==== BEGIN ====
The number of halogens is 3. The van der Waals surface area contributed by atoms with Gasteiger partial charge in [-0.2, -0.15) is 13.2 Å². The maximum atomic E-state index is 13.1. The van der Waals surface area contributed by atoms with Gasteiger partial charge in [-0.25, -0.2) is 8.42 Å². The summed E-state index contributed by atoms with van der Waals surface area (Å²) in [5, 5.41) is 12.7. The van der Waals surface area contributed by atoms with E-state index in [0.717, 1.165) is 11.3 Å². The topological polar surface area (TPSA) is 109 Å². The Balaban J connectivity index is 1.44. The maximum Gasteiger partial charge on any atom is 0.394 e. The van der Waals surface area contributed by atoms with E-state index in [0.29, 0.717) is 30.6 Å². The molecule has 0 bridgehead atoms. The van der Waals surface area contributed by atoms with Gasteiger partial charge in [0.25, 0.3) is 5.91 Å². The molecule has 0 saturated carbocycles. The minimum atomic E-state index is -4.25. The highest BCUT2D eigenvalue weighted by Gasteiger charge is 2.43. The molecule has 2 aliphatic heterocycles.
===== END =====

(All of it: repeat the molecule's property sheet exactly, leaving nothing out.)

The number of halogens is 3. The van der Waals surface area contributed by atoms with Gasteiger partial charge in [-0.2, -0.15) is 13.2 Å². The maximum atomic E-state index is 13.1. The van der Waals surface area contributed by atoms with Gasteiger partial charge in [-0.25, -0.2) is 8.42 Å². The summed E-state index contributed by atoms with van der Waals surface area (Å²) in [5, 5.41) is 12.7. The van der Waals surface area contributed by atoms with E-state index in [0.717, 1.165) is 11.3 Å². The topological polar surface area (TPSA) is 109 Å². The Balaban J connectivity index is 1.44. The maximum Gasteiger partial charge on any atom is 0.394 e. The van der Waals surface area contributed by atoms with E-state index in [0.29, 0.717) is 30.6 Å². The molecule has 0 bridgehead atoms. The van der Waals surface area contributed by atoms with Gasteiger partial charge in [0.25, 0.3) is 5.91 Å². The molecule has 0 saturated carbocycles. The minimum atomic E-state index is -4.25. The highest BCUT2D eigenvalue weighted by Gasteiger charge is 2.43. The molecule has 2 aliphatic heterocycles.